21 october 2013

In Canada's Alberta province, oil sands boom is a two-edged sword

The oil sands industry has brought good jobs to villages such as Fort Chipewyan. But there is fear about cancer and the environment.

By Neela Banerjee, Los Angeles Times,October 21, 2013

FORT CHIPEWYAN, Canada — In the Cree language, the word "athabasca" means "a place where grass is everywhere." Here in Alberta, the Athabasca River slices through forests of spruce and birch before spilling into a vast freshwater delta and Lake Athabasca.

But 100 miles upstream, the boreal forest has been peeled back by enormous strip mines, where massive shovels pick up 100 tons of earth at a time and dump it into yellow trucks as big as houses.

The tarry bitumen that is extracted is eventually shipped to refineries, many in the United States, to be processed into gasoline, diesel and other fuels. But the leftover polluted slurry remains in miles-long impoundments, some high above the banks of the river. Air cannons sound periodically to keep migratory birds from landing on the toxic ponds.

Oil sands production, as the procedure is called, is booming in northeastern Alberta. And it is expected to grow far larger if the Obama administration issues a federal permit for the Keystone XL pipeline from the province.

Debate in the U.S. over the pipeline has largely focused on whether the oil sands would contribute to climate change, or spill along the route. But in northeastern Alberta, the effect of the oil sands industry plays out in more complicated ways.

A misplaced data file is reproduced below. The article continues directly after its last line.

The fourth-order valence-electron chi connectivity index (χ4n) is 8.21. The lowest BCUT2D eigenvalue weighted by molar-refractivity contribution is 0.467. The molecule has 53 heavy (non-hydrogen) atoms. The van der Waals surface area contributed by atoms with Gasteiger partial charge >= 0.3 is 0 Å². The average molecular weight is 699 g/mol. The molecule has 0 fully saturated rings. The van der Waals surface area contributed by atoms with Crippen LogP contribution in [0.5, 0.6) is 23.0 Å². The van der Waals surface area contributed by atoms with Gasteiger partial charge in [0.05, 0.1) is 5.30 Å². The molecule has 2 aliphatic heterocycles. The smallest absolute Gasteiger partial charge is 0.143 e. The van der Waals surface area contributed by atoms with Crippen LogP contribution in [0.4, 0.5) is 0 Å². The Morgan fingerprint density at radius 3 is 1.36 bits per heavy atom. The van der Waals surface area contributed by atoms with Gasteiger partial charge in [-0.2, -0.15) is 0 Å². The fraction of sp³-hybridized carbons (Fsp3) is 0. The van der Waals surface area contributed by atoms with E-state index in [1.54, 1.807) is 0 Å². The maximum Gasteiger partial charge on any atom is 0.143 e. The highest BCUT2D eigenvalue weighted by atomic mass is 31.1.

Oil sands are exploited by injecting high-pressure steam into the earth or by strip mining to extract the sticky bitumen, which is then washed away from clay and sand, swiftly heated and diluted with chemicals before being shipped to refineries.

The petroleum industry has funneled billions of dollars into Canada's national, provincial and local economies and employs thousands of people in places with few other jobs. But the oil sands boom may also be polluting the air and water, and is stoking fear that it is damaging the health of those in its arc.

"From everything I hear from the indigenous peoples, their thinking seems to be 'It's a choice between whether we starve to death or are poisoned to death,'" said Dr. John O'Connor, a general practitioner who has worked here since 1993.

In Fort Chipewyan, a village of 1,100 people on the north shore of Lake Athabasca, cancer and autoimmune diseases such as lupus have taken a heavy toll on its mostly indigenous Cree, Dene and Metis population during the last 20 years. In 2009, the provincial government found that cancer rates here over a 12-year period were 30% higher than normal for such a small community (51 cancers in 47 individuals versus an expected 39 cancers).

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